Climate Change Could Force 200 Million Migrations

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A supporter holds a banner reading 'Take climate change seriously - no more compromise'
A supporter holds a banner reading 'Take climate change seriously - no more compromise'

Climate change could force more than 200 million people to migrate from various regions of the world by 2050 unless immediate action is taken to address global emissions, according to a report Monday from the World Bank.

People may be forced to move from their homes for a number of reasons such as water scarcity, low crop production, rising sea levels, land loss, extreme heat, and extreme weather. 

The most heavily affected regions would be Latin America, North and Sub-Saharan Africa, Eastern Europe, South, Central, and East Asia, and the Pacific. The report finds that Sub-Saharan and North Africa would see a combined 105 million people migrate, with 86 million coming from Sub-Saharan Africa. Whereas East and South Asia would see a combined 89 million people migrate. 

The worst-case scenario would result in 216 million people being forced to migrate from their homes due to the effects of climate change. If drastic action were to be immediately taken, the best result would still see 44 million people leaving their homes. 

The Groundswell report states the number of people being forced to migrate could be reduced by 80% if swift, immediate action is taken to reduce climate emissions. 

The findings “reaffirm the potency of climate to induce migration within countries,” said Viviane Wei Chen Clement, a senior climate change specialist at the World Bank and one of the report’s authors.

“This is our humanitarian reality right now and we are concerned this is going to be even worse, where vulnerability is more acute,” Maarten van Aalst, director of the International Red Cross Red Crescent Climate Centre, told the Associated Press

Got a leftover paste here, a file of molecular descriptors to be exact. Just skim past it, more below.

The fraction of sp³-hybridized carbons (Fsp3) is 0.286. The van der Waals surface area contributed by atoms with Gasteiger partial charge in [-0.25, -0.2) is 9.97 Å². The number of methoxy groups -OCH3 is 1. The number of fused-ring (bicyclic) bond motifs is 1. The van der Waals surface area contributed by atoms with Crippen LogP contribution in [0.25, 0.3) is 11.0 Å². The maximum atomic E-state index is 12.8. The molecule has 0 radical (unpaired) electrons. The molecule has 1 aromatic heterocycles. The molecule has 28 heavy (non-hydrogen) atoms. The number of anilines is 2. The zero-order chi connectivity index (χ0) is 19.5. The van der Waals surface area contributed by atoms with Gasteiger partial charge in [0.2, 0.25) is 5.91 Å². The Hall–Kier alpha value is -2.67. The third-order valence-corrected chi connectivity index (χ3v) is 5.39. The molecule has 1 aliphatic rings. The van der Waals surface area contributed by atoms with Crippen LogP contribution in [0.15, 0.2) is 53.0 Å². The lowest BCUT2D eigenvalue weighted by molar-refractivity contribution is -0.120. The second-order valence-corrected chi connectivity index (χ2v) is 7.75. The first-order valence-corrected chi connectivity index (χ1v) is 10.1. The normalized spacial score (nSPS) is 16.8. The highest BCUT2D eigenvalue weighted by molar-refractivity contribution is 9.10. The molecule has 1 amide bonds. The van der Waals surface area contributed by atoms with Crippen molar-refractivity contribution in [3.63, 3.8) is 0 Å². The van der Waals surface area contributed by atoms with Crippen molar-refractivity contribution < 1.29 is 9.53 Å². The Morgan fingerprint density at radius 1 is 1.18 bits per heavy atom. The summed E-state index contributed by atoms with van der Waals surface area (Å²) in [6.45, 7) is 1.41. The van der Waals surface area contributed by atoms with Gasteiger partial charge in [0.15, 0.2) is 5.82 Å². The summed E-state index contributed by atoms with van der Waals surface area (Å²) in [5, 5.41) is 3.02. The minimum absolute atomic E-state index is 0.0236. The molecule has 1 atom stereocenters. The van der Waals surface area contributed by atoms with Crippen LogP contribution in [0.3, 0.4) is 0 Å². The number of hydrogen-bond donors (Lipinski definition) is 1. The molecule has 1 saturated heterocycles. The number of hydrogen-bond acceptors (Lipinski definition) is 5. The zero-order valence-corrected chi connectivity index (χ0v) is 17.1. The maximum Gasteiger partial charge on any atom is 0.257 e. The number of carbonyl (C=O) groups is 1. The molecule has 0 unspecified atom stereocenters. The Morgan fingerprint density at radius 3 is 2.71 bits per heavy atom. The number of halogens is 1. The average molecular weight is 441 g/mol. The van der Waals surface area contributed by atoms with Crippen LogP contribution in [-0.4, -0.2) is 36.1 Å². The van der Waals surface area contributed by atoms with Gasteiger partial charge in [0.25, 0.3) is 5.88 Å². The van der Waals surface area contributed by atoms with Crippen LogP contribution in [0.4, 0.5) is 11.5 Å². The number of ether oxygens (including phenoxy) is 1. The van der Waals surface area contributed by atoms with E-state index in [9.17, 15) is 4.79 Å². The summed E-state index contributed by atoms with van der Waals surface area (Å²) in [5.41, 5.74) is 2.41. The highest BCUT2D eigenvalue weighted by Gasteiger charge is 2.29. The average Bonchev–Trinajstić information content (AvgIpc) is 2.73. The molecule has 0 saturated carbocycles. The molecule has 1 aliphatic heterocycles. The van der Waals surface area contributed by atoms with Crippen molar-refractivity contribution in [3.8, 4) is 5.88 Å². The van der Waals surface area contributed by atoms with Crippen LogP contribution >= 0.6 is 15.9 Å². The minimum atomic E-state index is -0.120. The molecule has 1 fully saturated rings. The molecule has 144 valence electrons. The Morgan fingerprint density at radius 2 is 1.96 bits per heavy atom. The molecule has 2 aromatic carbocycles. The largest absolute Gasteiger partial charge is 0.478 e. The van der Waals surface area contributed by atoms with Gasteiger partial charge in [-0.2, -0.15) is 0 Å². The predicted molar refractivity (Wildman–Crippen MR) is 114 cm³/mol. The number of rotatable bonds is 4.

Aalst added that the impacts are happening faster than initially anticipated “including the extremes we are already experiencing, as well as potential implications for migration and displacement.” 

“Globally we know that three out of four people who move will stay within countries,” said Dr. Kanta Kumari Rigaud, lead environmental specialist at the World Bank and co-author of the report. 

The people who are most affected by inequality are more vulnerable to the effects of climate change and will limit their means to adapt. The report warns that global hotspots could appear in the next decade and intensify by 2050. Planning will be necessary for areas they evacuate, and areas they move to. 

In order to greatly mitigate the damage of climate change, society will need to reach net-zero emissions by 2050 “to have a chance at limiting global warming to 1.5 degrees celsius, and investing in development that is green, resilient, inclusive, and in line with the Paris Climate Agreement.”

The worst-case scenario is still possible if bold action is not taken within the next decade, according to Clement and Rigaud.

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